Sebi proposes to allow MFs and portfolio managers in commodity derivatives
Market regulator Securities and Exchange Board of India (Sebi) has proposed to permit Mutual Funds
(MFs) and portfolio managers
(PMs) to participate in the exchange-traded commodity derivatives
on Thursday issued a consultation paper seeking public views on this proposal, besides how they should be allowed and what regulatory framerwork should be put in place for this.
This is the second move by Sebi
to allow institutional participants in commodity derivatives.
Earlier, the regulator had allowed category-3 alternative investment funds or hedge funds. The latest proposal of allowing MFs and PMs will be the second in the direction of broad-basing the commodity derivatives
segment to improve liquidity and include institutional players. However, the consultation paper did not specify whether or not MFs and PMs would be allowed in agriculture commodity derivatives
but it did mention commodity derivatives
as an asset class.
had earlier been active in commodity derivatives, but the erstwhile commodity regulator, the Forward Markets
Commission, had banned their play in the segment.
Thursday’s consultation paper inviting public comments till the end of this month, has explained several commodities, their indices and their correlation with their respective spot markets.
However, the table containing the information doesn’t mention any agricultural commodity which gives an impression that this new class of investors will not be permitted in agri commodities.
Industry officials argue that institutional players shall be allowed in agri commodities, too. One of them who did not wish to be named said: “There are enough safeguards through poison limits, etc, to prevent too much money flowing into agri commodities. At the same time, the agri market needs the sophistication of institutional players to bring more research-based participation.” Information from brokers says that several companies have also started hedging their commodity risk in liquid agri commodities, so there is a need to allow the new category of institutional investors in commodity derivatives.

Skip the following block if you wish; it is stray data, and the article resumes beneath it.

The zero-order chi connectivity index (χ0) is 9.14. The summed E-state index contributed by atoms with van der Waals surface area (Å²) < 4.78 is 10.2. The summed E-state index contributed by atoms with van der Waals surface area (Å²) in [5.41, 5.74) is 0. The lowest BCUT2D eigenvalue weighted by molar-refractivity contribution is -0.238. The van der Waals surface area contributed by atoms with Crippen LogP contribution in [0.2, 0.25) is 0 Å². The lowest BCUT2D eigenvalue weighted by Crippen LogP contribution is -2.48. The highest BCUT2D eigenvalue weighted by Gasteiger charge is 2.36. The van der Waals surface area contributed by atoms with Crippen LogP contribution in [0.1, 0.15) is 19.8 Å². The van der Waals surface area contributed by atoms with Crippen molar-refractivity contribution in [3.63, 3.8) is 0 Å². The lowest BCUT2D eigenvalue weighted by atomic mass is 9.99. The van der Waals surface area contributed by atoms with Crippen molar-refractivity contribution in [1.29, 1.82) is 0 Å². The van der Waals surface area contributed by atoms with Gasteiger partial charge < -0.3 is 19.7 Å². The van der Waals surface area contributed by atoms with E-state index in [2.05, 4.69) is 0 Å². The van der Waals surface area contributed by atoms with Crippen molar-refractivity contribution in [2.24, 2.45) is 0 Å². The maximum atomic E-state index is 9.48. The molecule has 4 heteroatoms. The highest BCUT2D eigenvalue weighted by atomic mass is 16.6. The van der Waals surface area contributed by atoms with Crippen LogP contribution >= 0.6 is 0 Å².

As of now, only gold is the permitted commodity for institutional investors who can participate through exchange-traded funds (ETF). Seven years ago, the National Stock Exchange
(NSE) had permitted silver ETF
but the permission was later withdrawn. One big ETF
had also proposed crude oil ETF, but the permission never came.
has said that its Commodity Derivatives
Advisory Committee (CDAC) has suggested that the commodity derivatives
market should be opened up for institutional participation i.e. both domestic and international, in a phased manner. The regulator, while recognising commodity derivatives
as a new asset class, also warned that adding commodities in the portfolio would typically increase some risk, but the overall risk-adjusted return of the portfolio might improve.
Addition of commodities to a hybrid portfolio can lower the overall volatility of the portfolio, since returns from commodities have historically not been highly correlated with returns from equities and fixed-income asset classes.
has proposed three options for allowing MFs in the commodity segment — ETFs based on commodity derivatives, open-ended schemes (passive/active) based on commodity derivatives, and commodity arbitrage funds — and sought views on what else could be done. Sebi
also sought to know whether there should be any investment restrictions for them in commodities, could this be part of their present assets under management (AUMs) or come through separate schemes.
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